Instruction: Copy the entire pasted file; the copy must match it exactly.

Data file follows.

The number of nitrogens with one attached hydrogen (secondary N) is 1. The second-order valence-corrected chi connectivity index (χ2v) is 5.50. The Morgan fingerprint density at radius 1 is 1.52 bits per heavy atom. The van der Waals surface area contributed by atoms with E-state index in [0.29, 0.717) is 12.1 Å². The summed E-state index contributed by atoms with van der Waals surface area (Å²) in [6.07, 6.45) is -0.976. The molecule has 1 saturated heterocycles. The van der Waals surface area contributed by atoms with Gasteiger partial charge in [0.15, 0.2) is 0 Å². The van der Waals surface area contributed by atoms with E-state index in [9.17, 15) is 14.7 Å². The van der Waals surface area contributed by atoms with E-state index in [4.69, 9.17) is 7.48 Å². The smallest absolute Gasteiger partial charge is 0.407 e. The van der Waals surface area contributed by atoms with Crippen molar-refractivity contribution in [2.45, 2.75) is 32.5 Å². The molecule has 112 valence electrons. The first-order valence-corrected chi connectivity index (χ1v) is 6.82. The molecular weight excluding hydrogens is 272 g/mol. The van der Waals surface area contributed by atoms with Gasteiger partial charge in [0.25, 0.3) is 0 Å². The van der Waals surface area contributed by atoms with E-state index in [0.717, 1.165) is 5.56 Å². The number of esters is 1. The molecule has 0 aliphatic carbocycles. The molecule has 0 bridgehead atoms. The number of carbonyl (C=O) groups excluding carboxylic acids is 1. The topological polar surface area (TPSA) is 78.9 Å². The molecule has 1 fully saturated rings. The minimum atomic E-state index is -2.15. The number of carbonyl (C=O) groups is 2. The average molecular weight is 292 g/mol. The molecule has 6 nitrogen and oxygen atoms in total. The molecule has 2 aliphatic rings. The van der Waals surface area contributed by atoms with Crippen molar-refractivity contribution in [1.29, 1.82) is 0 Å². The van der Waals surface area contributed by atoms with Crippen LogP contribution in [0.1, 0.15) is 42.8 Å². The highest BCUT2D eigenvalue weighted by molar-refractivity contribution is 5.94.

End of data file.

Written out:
The number of nitrogens with one attached hydrogen (secondary N) is 1. The second-order valence-corrected chi connectivity index (χ2v) is 5.50. The Morgan fingerprint density at radius 1 is 1.52 bits per heavy atom. The van der Waals surface area contributed by atoms with E-state index in [0.29, 0.717) is 12.1 Å². The summed E-state index contributed by atoms with van der Waals surface area (Å²) in [6.07, 6.45) is -0.976. The molecule has 1 saturated heterocycles. The van der Waals surface area contributed by atoms with Gasteiger partial charge in [0.15, 0.2) is 0 Å². The van der Waals surface area contributed by atoms with E-state index in [9.17, 15) is 14.7 Å². The van der Waals surface area contributed by atoms with E-state index in [4.69, 9.17) is 7.48 Å². The smallest absolute Gasteiger partial charge is 0.407 e. The van der Waals surface area contributed by atoms with Crippen molar-refractivity contribution in [2.45, 2.75) is 32.5 Å². The molecule has 112 valence electrons. The first-order valence-corrected chi connectivity index (χ1v) is 6.82. The molecular weight excluding hydrogens is 272 g/mol. The van der Waals surface area contributed by atoms with Gasteiger partial charge in [0.25, 0.3) is 0 Å². The van der Waals surface area contributed by atoms with E-state index in [0.717, 1.165) is 5.56 Å². The number of esters is 1. The molecule has 0 aliphatic carbocycles. The molecule has 0 bridgehead atoms. The number of carbonyl (C=O) groups excluding carboxylic acids is 1. The topological polar surface area (TPSA) is 78.9 Å². The molecule has 1 fully saturated rings. The minimum atomic E-state index is -2.15. The number of carbonyl (C=O) groups is 2. The average molecular weight is 292 g/mol. The molecule has 6 nitrogen and oxygen atoms in total. The molecule has 2 aliphatic rings. The van der Waals surface area contributed by atoms with Crippen molar-refractivity contribution in [1.29, 1.82) is 0 Å². The van der Waals surface area contributed by atoms with Crippen LogP contribution in [0.1, 0.15) is 42.8 Å². The highest BCUT2D eigenvalue weighted by molar-refractivity contribution is 5.94.